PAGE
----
Tiger Mom seems to bust out of the cage more with her. She wants the accolades without the work. How do I teach and encourage her to train, to want to train?   She's a kid. How far and hard do I push? It's hard when tournament time comes around, and she doesn't get the metal or place she wants. Then the tears and frustrations flow. I feel bad. For a few years, I was broken-hearted for her. Sad to see her feeling left out, metal-less while her sister and friend racked them up. To see the bottom lip quiver as she tried to hold it together through ceremony after ceremony, tournament after tournament, coming home metal-less. Be a kid, but practice more. Enjoy your childhood, but give up your weekends to practice...

   Where do I draw the line as a parent? Where do I draw the line as a business owner? There's guilt if I come home from a show and do not jump right back into working (and actually clean and do laundry). There's guilt if I don't work 24-7 as my "office" is right downstairs. But then I don't break to be mom, to be a wife...to breathe for myself.  

   Now, grrrr...the Tiger Mom squeaks through and struggles to sympathize. Trust me, I want to hug her, make the pain go away. But if I lie to her, do I give her false hope? For real, she's my kid, I totally get it. I am sad for her, but in reality, life is tough. If you don't put in the hours and hard work, don't expect the top results, right? I swear this is all related to me and my business. Sometimes I am long-winded. I will get there (I think).  

    Each Detail has their own journey through TKD. Both love the sport, but for different reasons. One has the eye of the tiger, the other is not quite there. She has tasted the blood of success but hasn't quite embraced the desire to train for the success of the battle. Losses are tough because they can only look to themselves for ended results...and that is hard. We live in a culture today that has molded into accepted the idea of blaming the surroundings instead of the true self. This sport will make you, it will humble you, or...you will leave.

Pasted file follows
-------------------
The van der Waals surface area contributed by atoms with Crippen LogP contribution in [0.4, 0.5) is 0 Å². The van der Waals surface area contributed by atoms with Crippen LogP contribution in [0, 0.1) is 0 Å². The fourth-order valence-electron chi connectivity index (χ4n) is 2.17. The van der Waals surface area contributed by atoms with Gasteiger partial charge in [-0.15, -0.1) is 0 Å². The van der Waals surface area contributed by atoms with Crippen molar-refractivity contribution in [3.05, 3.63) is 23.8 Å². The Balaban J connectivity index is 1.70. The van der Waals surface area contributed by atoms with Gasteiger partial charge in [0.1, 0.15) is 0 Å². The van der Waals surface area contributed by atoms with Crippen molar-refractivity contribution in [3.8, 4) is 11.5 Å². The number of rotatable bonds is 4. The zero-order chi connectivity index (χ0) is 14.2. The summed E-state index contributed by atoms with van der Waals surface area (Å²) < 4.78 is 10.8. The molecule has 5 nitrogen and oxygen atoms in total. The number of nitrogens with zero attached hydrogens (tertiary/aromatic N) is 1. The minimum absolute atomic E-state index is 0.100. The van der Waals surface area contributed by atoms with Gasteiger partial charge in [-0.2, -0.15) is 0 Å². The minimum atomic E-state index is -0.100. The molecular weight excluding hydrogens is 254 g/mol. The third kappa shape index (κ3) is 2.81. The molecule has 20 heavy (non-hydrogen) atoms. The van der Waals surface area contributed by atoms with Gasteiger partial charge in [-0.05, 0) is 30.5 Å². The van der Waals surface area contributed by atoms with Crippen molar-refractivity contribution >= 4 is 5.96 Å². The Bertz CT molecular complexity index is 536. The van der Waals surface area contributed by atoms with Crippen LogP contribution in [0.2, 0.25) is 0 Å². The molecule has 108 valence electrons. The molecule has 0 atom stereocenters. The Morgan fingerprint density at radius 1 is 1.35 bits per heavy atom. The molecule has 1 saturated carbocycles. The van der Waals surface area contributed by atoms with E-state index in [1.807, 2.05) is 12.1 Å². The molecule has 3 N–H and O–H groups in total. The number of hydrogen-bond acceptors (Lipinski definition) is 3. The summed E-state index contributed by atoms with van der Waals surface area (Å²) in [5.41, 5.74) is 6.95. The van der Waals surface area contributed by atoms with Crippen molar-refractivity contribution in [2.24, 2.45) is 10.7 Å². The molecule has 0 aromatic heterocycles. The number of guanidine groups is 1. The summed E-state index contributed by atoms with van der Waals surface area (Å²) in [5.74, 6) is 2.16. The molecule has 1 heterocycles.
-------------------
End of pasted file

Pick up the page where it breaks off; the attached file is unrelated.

We are proud of these young ladies, it has been 6 years. Their choice, not ours. They both could have advanced their ranks for (in my opinion) bragging rights, but it would be at a cost. They've watched their classmates, many who for years were lower in rank, surpass them. Why? To train, to get better, to be better. 

   I can be a "tiger mom." So my journey is restraint, support, honesty, love, and of course, hugs. Tough, burly dad; he comes in softer with strong arms. We always want our kids to win, but sometimes they have to fail. THAT'S what makes them stronger.